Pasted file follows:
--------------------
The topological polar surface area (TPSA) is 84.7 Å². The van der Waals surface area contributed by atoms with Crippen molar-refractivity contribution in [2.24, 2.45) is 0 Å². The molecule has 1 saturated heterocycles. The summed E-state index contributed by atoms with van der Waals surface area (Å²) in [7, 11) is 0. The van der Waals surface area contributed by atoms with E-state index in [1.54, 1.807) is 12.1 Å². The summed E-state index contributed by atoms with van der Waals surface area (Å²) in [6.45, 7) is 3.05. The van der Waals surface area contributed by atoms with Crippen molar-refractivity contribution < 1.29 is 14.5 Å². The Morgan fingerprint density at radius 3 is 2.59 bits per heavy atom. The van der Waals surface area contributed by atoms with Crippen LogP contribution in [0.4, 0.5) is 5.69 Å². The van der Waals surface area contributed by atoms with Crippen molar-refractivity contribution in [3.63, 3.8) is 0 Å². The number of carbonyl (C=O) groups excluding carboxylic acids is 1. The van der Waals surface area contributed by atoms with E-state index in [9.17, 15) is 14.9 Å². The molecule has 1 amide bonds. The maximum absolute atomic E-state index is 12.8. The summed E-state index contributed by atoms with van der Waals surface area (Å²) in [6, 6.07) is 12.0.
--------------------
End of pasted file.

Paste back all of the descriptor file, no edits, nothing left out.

The topological polar surface area (TPSA) is 84.7 Å². The van der Waals surface area contributed by atoms with Crippen molar-refractivity contribution in [2.24, 2.45) is 0 Å². The molecule has 1 saturated heterocycles. The summed E-state index contributed by atoms with van der Waals surface area (Å²) in [7, 11) is 0. The van der Waals surface area contributed by atoms with E-state index in [1.54, 1.807) is 12.1 Å². The summed E-state index contributed by atoms with van der Waals surface area (Å²) in [6.45, 7) is 3.05. The van der Waals surface area contributed by atoms with Crippen molar-refractivity contribution < 1.29 is 14.5 Å². The Morgan fingerprint density at radius 3 is 2.59 bits per heavy atom. The van der Waals surface area contributed by atoms with Crippen LogP contribution in [0.4, 0.5) is 5.69 Å². The van der Waals surface area contributed by atoms with Crippen molar-refractivity contribution in [3.63, 3.8) is 0 Å². The number of carbonyl (C=O) groups excluding carboxylic acids is 1. The van der Waals surface area contributed by atoms with E-state index in [9.17, 15) is 14.9 Å². The molecule has 1 amide bonds. The maximum absolute atomic E-state index is 12.8. The summed E-state index contributed by atoms with van der Waals surface area (Å²) in [6, 6.07) is 12.0.